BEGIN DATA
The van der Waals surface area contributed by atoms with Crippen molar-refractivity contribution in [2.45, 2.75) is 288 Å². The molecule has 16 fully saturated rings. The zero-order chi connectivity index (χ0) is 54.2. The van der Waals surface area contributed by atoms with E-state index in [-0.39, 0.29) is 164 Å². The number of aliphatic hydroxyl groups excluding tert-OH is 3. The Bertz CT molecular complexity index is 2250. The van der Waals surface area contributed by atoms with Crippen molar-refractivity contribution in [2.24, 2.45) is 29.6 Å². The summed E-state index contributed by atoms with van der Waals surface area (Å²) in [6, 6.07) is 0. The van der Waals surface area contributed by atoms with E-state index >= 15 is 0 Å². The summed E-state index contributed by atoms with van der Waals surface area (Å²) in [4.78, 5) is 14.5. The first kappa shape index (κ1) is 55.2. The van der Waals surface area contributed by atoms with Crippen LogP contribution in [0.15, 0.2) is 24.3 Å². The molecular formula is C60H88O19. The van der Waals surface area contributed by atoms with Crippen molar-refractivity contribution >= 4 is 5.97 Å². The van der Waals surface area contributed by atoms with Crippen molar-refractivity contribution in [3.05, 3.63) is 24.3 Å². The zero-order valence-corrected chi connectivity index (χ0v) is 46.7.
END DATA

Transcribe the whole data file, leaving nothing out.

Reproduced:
The van der Waals surface area contributed by atoms with Crippen molar-refractivity contribution in [2.45, 2.75) is 288 Å². The molecule has 16 fully saturated rings. The zero-order chi connectivity index (χ0) is 54.2. The van der Waals surface area contributed by atoms with E-state index in [-0.39, 0.29) is 164 Å². The number of aliphatic hydroxyl groups excluding tert-OH is 3. The Bertz CT molecular complexity index is 2250. The van der Waals surface area contributed by atoms with Crippen molar-refractivity contribution in [2.24, 2.45) is 29.6 Å². The summed E-state index contributed by atoms with van der Waals surface area (Å²) in [6, 6.07) is 0. The van der Waals surface area contributed by atoms with E-state index >= 15 is 0 Å². The summed E-state index contributed by atoms with van der Waals surface area (Å²) in [4.78, 5) is 14.5. The first kappa shape index (κ1) is 55.2. The van der Waals surface area contributed by atoms with Crippen LogP contribution in [0.15, 0.2) is 24.3 Å². The molecular formula is C60H88O19. The van der Waals surface area contributed by atoms with Crippen molar-refractivity contribution >= 4 is 5.97 Å². The van der Waals surface area contributed by atoms with Crippen molar-refractivity contribution in [3.05, 3.63) is 24.3 Å². The zero-order valence-corrected chi connectivity index (χ0v) is 46.7.